Mounting evidence continues to indicate that taking an antibiotic will not help adults and children suffering from sinus infections. In fact, a study from Washington University School of Medicine shows that antibiotics typically prescribed for sinus infections do not reduce symptoms any better or help patients recover any faster than a placebo, or sugar pill. Most people get better on their own.
“We think that antibiotics are overused in the primary-care setting,” says Jane Garbutt, MB, ChB, Washington University researcher and director of the Washington University Pediatric and Adolescent Ambulatory Research Consortium (WUPAARC), a research network that partners with community physicians on outpatient clinical studies. “We hope this study provides the scientific evidence doctors can use to explain to their patients that an antibiotic is not likely to help an acute sinus infection.”
Resistance on the rise
Garbutt and her colleagues say that it is important to know whether antibiotics are effective for sinus infections because they are so frequently prescribed for that purpose and because bacterial resistance to antibiotics is rising.
In practice, instead of giving antibiotics, such as amoxicillin, research suggests a combination of treating the symptoms, such as pain, cough and congestion, and watchful waiting to see whether further treatment is necessary.
The study included 166 adult participants with acute sinus infections who were recruited at their primary care physicians’ offices in St. Louis. They were randomly assigned to receive a 10-day course of either amoxicillin or placebo. All patients also got medications for relieving pain, fever, congestion and cough.
Researchers assessed patients’ symptoms at the start of treatment and then three, seven, 10 and 28 days afterward. At each time point, patients answered a questionnaire assessing quality-of-life measurements related to the disease called the Sinonasal Outcome Test-16 (SNOT-16). The study also compared recurrence of symptoms and the number of days missed from work.
Antibiotic vs. placebo
At day three, there was no difference between the antibiotic and placebo groups in any of these measures. At day seven, the study revealed a small improvement in the antibiotic group’s questionnaire scores. However, Garbutt says this small change was unlikely to represent a noticeable relief from symptoms.
Furthermore, this modest improvement disappeared by day 10, when about 80 percent of patients in both groups reported their symptoms were very much improved or cured. They also found no difference between the antibiotic and placebo groups in the amount of over-the-counter medications patients used to alleviate pain, fever, congestion and cough.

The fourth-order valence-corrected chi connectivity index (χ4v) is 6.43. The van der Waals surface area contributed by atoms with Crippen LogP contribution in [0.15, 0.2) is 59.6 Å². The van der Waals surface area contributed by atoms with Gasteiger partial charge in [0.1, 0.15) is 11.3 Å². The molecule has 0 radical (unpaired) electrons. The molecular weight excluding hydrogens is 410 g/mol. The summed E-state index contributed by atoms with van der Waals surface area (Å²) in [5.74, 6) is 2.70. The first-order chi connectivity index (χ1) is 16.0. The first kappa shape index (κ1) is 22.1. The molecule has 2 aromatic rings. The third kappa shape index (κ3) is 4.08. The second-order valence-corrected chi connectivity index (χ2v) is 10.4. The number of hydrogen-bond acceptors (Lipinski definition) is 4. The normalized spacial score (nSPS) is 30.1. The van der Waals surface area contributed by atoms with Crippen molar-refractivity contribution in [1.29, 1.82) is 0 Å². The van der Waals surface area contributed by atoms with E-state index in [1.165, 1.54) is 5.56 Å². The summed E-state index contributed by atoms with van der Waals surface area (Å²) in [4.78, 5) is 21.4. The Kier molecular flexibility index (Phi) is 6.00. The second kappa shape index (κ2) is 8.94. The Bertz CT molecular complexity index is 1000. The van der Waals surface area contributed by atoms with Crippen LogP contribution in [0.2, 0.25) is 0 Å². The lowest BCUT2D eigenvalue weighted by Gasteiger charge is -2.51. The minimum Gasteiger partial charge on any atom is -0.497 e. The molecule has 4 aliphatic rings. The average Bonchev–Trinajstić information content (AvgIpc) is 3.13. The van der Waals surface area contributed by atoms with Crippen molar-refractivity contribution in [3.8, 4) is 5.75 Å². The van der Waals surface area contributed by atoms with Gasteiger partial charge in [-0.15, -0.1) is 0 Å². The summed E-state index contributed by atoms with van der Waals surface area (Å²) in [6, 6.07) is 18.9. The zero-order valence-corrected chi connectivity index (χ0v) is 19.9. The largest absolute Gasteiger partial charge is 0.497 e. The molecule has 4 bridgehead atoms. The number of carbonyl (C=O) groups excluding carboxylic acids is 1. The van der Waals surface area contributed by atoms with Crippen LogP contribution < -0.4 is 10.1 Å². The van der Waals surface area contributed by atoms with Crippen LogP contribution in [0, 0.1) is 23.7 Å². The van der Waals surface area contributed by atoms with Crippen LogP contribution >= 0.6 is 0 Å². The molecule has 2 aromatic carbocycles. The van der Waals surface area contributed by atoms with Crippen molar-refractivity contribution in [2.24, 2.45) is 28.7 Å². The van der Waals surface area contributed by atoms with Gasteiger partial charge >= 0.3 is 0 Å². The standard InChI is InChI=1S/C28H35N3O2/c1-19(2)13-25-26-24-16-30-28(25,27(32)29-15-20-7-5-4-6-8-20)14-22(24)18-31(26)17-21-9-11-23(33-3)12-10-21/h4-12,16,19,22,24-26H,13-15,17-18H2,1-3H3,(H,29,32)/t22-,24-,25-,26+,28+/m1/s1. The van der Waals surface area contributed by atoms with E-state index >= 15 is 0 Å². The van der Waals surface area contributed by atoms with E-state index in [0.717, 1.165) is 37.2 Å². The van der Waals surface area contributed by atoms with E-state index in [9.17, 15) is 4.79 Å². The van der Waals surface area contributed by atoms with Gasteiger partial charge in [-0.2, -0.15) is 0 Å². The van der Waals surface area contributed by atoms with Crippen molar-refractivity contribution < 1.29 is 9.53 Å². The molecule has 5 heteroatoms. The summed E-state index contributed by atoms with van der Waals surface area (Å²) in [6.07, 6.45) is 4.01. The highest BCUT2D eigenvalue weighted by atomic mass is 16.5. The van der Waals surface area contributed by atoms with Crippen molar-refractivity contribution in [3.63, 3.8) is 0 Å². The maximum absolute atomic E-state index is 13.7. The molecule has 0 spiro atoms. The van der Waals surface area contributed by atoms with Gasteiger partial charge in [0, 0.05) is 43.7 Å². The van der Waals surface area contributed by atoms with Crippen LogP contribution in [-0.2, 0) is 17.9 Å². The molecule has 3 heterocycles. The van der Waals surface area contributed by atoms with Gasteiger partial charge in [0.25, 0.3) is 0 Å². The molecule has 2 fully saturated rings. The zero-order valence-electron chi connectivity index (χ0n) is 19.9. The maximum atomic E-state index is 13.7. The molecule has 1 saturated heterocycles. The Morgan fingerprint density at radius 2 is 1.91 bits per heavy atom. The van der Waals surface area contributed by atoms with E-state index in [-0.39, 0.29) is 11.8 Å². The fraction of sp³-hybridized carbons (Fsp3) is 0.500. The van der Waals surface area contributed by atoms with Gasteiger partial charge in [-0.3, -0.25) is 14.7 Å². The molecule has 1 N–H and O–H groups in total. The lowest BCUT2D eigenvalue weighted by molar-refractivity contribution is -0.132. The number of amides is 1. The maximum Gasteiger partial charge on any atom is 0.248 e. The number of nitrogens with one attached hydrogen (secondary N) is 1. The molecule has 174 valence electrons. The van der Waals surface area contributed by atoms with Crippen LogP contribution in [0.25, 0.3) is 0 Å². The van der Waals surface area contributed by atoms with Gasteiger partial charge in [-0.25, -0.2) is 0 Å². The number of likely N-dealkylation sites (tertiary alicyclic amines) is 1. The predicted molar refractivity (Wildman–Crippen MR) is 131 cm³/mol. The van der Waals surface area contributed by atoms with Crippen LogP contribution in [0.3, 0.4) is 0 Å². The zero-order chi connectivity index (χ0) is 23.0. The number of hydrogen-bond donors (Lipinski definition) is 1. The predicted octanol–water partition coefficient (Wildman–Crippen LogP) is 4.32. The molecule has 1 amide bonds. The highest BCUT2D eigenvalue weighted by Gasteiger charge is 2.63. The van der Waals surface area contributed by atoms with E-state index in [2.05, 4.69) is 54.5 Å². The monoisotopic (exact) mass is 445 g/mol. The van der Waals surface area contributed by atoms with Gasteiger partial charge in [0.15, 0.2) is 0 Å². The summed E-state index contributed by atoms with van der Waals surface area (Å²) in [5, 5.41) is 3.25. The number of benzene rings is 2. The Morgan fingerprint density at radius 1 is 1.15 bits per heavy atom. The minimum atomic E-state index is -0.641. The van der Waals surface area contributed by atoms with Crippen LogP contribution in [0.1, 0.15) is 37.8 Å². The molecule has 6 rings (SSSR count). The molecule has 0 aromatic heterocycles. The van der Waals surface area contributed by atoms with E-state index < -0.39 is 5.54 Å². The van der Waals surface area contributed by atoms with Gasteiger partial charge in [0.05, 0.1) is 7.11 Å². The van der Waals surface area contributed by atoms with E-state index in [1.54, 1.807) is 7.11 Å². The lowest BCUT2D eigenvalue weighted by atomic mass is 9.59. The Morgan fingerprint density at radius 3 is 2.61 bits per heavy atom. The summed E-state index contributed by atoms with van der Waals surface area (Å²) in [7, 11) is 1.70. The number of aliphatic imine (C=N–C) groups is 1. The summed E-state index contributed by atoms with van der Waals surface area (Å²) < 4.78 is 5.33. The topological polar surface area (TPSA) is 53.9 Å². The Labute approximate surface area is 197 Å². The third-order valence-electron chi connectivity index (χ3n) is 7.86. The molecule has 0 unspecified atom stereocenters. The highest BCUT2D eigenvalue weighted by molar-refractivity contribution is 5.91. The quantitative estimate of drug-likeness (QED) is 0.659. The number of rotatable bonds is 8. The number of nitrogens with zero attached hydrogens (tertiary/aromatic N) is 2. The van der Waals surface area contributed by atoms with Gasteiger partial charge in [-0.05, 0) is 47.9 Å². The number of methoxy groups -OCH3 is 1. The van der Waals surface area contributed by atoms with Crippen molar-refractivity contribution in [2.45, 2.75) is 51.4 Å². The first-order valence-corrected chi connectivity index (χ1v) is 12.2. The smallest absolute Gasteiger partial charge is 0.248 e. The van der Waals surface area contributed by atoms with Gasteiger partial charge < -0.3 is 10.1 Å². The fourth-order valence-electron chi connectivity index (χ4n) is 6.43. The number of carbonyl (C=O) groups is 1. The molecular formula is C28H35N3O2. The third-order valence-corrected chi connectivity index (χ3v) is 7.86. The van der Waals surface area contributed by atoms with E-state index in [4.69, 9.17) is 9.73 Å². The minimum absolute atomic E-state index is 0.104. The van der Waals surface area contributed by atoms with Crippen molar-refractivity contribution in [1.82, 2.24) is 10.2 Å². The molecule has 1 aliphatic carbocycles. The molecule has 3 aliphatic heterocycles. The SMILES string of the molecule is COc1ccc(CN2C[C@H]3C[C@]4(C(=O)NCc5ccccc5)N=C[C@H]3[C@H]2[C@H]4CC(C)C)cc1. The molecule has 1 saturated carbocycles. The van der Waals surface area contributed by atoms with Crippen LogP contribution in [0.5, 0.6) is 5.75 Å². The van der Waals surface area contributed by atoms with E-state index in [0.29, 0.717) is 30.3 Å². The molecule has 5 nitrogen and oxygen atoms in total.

“It’s a nasty disease,” Garbutt says. “People have significant symptoms. They feel miserable and miss time from work. If an antibiotic is not going to be of any benefit, then what is? That’s a question we haven’t answered yet. But we are working on it.”
Garbutt says upcoming studies will examine whether nasal washing with saline solution, such as that used with a neti pot, will help ease symptoms and clear the infection more quickly.
Prevention & treatment
A few lifestyle changes may help prevent sinus infections or ease symptoms, including:
Sinus infections often follow the common cold. Reducing the risk of upper respiratory tract infections may help prevent colds and their progression to sinus infections.
Fluids can thin mucous and help the sinuses drain.
Getting plenty of sleep.
A well-rested body is better able to fight infection.
Sleeping with head elevated.
This can help sinus drainage.
Using a humidifier.
Moist air can also help thin mucous. Keep the humidifier clean and mold-free.
Rinsing out nasal passages.
This home remedy may help clear sinus congestion. Use water that is sterile, distilled, boiled first then cooled, or filtered (pore size 1 micron or smaller). Whether using a squeeze bottle, bulb syringe or neti pot, clean and air-dry it between uses.